Researchers find a new cryptojacking botnet that targets Windows devices and focus on Monero mining and steal Admin passwords
In the current situation, hackers over the globe have been actively exploiting one or the other vulnerabilities and attacking with new types of attacks. Meanwhile, the researchers from Cisco Telo’s have dubbed a new cryptojacking botnet Prometei that targets Windows devices and focuses on Monero mining and steal Admin passwords.
According to the research, the botnet was active as early as the beginning of March, but it seems to have been dealt a blow by a takeover of one of its C2 servers on June 8. However, this takeover didn’t stop its mining capabilities or the validation of stolen credentials. The botnet continues to make a moderate profit for a single developer, most likely based in Eastern Europe.
A new cryptojacking botnet is spreading across compromised networks via multiple methods that include the EternalBlue exploit for Windows Server Message Block (SMB) communication protocol. The attacker’s goal is to mine for Monero (XMR) cryptocurrency and enslave as many systems as possible for this task for increased profit.
The botnet has more than 15 executable modules that all get downloaded and driven by the main module, which constantly communicates with the command and control (C2) server over HTTP. However, the encrypted data is sent using RC4 encryption, and the module shares the key with the C2 using asymmetric encryption.
Apart from a large focus on spreading across the environment, Prometei also tries to recover administrator passwords. The discovered passwords are sent to the C2 and then reused by other modules that attempt to verify the validity of the passwords on other systems using SMB and RDP protocols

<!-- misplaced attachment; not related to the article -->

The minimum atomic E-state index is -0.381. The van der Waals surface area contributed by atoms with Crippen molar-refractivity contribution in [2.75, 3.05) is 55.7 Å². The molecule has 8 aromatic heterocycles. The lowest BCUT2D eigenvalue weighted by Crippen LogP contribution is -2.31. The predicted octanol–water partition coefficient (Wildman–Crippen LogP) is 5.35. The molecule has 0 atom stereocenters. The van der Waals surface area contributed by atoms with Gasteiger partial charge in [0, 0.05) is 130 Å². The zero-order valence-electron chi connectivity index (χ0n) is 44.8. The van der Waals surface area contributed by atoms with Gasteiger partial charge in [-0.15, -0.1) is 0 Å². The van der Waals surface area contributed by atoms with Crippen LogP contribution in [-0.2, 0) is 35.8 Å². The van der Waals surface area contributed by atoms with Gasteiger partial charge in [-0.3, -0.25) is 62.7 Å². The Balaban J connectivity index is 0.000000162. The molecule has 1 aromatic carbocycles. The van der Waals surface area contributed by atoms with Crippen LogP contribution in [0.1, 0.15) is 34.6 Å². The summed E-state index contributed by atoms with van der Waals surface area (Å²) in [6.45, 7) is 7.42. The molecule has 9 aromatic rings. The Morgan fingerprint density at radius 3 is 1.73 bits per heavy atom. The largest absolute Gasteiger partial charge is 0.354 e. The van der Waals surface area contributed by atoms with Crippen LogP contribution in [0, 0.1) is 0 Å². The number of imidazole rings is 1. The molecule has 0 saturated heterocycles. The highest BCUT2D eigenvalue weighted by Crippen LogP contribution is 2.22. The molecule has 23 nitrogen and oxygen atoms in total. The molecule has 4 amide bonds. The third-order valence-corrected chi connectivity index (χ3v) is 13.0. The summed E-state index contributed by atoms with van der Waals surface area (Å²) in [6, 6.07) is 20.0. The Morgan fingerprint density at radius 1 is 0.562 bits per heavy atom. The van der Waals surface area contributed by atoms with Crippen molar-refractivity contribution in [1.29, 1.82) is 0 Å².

While tracking the botnet the researchers noticed that its modules fall into two categories that have fairly distinct purposes: mining-related operations (dropping the miner, spreading on the network) and gaining access by brute-forcing logins using SMB and RDP.
The researcher said that while the distinct functions and programming language (C++ and .NET) for these modules may indicate that another party is taking advantage of this botnet, it’s more likely that a single actor is controlling all of them. Prometei is stealing passwords with a modified version of Mimikatz (miwalk.exe), Mimikatz is an open-source application that allows users to view and save authentication credentials.
Furthermore, the botnet can communicate with the C2 server using TOR or I2P proxies to get instructions and send out stolen data. The researcher says that the main module can also double as a remote access trojan, although the main functionality is Monero mining and possibly stealing Bitcoin wallets.
As an advisory, we would like to suggest changing your admin passwords regularly and apply two-factor authentication for the social and other accounts if available. For more news on tech and cybersecurity stay tuned on Android Rookies by subscribing to our newsletter from here.